Hurricane Sandy offers Army lesson in social media best practices

Tuesday - 11/13/2012, 9:35am EST

Sgt. Dale Sweetnam, Office of the Chief of Public Affairs, U.S. Army

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Hurricane Sandy is the latest example of how ubiquitous social media has become.

First responders, news media and citizens sent out more than 3 million tweets before Hurricane Sandy even landed. Many communicated helpful information, like nearby shelters or hotline phone numbers. But others were simply wrong. As the Army found out, setting the record straight once misinformation goes viral isn't easy.

During the storm, a photograph surfaced on social media showing the Old Guard on duty at the Tomb of the Unknown Soldier at Arlington Cemetery in Virginia. The photo was presented as having been taken during the heavy rains produced by Hurricane Sandy.

The photo appeared on social media sites and news organization sites, including NPR, allegedly showing soldiers at the Tomb of the Unknown Soldier as Hurricane Sandy approached. The photo was actually taken in September. (Photo:Army slideshow image of NPR tweet)

"The problem was this photograph that not only went out but became viral was a photograph from September, not from the actual hurricane itself," said Sgt. Dale Sweetnam, who works in the Office of the Chief of Public Affairs at the Pentagon

This misrepresentation was troublesome for the Army, Sweetnam told The Federal Drive with Tom Temin and Emily Kopp Tuesday.

"What we saw was these organizations wanted to show support, they wanted to show a great image of soldiers doing their jobs in the face of such a major weather event, but in doing so, didn't check the facts and posted a photograph that was over a month old," he said.

The Old Guard had loaded different images to the Defense Video and Imagery Distribution System for people to use, including ones actually taken during Hurricane Sandy. "The problem was people picked up the one that looked a little bit more visually compelling and didn't really do the research to find out these weren't the right images," Sweetnam said.

Once the photograph was out in the social media realm, the Old Guard did its best to correct the erroneous perception by contacting the people who retweeted the image on Twitter and providing them with a link to the most recent images.

Part of the job of the Office of the Chief of Public Affairs is to train the Army's social media practitioners and share information about the latest social media trends.

"The online social media division, which is where I work, is part of the Office of the Chief of Public Affairs, has made a very concerted effort to put together training materials and educate our public affairs practitioners and social media managers on the dos and don'ts of social media and what you can and cannot do," Sweetnam said.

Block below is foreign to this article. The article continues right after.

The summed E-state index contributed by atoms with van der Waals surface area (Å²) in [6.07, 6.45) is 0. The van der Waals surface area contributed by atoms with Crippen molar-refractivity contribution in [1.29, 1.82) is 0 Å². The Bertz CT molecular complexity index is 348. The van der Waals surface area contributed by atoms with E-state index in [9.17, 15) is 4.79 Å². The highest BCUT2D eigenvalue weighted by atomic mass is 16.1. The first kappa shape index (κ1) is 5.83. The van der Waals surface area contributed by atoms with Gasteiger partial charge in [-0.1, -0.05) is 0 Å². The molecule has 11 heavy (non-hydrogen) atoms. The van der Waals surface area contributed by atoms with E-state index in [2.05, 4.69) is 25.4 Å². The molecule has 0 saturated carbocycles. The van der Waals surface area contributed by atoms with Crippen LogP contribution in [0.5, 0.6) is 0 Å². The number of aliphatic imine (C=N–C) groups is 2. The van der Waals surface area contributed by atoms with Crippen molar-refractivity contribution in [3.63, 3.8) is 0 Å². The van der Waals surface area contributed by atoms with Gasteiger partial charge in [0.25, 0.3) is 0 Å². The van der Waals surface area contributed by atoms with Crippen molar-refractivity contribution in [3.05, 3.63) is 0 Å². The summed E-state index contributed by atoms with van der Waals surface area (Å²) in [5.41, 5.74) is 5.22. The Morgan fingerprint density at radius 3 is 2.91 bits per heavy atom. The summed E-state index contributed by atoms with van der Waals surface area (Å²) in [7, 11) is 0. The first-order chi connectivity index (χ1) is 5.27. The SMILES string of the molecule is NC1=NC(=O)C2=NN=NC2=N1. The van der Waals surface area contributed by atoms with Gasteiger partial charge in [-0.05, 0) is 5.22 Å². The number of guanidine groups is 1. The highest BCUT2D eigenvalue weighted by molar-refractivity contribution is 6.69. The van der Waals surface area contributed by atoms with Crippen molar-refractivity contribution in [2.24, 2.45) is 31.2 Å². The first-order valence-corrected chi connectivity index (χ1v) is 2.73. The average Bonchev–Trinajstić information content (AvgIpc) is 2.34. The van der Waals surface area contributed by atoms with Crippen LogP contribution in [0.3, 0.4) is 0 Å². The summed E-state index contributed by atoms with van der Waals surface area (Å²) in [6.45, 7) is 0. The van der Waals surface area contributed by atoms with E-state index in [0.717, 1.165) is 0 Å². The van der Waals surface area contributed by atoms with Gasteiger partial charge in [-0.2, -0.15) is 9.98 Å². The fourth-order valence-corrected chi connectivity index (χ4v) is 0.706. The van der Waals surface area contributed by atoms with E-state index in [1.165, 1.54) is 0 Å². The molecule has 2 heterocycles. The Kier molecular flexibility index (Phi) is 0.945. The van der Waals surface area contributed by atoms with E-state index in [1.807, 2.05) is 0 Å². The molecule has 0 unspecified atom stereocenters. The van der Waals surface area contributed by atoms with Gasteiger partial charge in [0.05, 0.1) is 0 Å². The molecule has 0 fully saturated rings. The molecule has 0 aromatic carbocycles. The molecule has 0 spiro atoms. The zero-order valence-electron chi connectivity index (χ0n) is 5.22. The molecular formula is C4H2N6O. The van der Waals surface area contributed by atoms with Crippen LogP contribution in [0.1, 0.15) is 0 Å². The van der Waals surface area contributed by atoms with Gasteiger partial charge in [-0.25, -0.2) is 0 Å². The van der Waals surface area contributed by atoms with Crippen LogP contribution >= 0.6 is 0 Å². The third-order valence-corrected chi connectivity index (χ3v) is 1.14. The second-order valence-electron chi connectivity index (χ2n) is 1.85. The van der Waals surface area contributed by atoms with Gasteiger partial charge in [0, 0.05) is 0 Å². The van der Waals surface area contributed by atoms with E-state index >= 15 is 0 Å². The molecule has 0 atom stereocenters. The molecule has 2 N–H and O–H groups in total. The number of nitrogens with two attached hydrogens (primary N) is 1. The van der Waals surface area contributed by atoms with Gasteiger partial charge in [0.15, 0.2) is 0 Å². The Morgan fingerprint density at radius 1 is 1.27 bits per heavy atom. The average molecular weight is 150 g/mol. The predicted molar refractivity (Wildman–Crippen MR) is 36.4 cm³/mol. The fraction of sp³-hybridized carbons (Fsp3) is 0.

Every other week, his office releases the Social Media Roundup newsletter, which addresses a different social media topic and reviews the latest social media trends.

U.S. Army Staff Sgt. Dale Sweetnam, right, poses with Facebook CEO and founder Mark Zuckerberg. (U.S. Army photo)

Sweetnam said the Army has made it a point to tell people that while it's important to get information out quickly, the primary concern should be to ensure the information is accurate.

"While misinformation can occasionally get out, there are mistakes, people are human, we've done a lot in the works of educating those that do this," he said. "At the very least, they're not going out there just operating without a net. They are operating with the support of the Office of the Chief of Public Affairs and they have the training that can help them do their jobs well."

The Army's social media users also need to be mindful of operations security.

"There may be elements of Army operations that need to be kept private or need to be kept secret just based on the fact that the Army needs to go about their business, do their daily jobs and keep OpSec in mind," Sweetnam said.

It's also common practice for members of the Army who use social media to turn off the location services on the devices they're using.

"Especially when you get to geographic based social networking and things of that nature, anything that can provide metadata in photographs or anything that can provide exact locations, that's something we advise as a best practice," Sweeetnam said. "The last thing you want to do is expose your location when you're operation is supposed to be secret."

Provided the information has been fact-checked and the proper security considerations have been met, the next consideration is timeliness.

"The last thing you want to do is put out incorrect information, but you also don't want to wait so long that the information doesn't get to the right people when they need it," Sweetnam said.

Despite these concerns, Sweetnam said the Army encourages its installations to take advantage of the opportunities social media offers in sharing information with the surrounding communities. Case in point: Joint Base McGuire-Dix-Lakehurst, N.J., was in the direct path of the Hurricane Sandy.

"We want the individuals around that installation to be able to trust that installation and that Twitter account and Facebook page," Sweetnam said. "That installation had all the information that was pertinent to that area, so that was your primary source. When you educate and you train these social media practitioners to put that information out in a timely manner and also be accurate, you need to rely on them to make sure the individuals around the installation can trust them as well."

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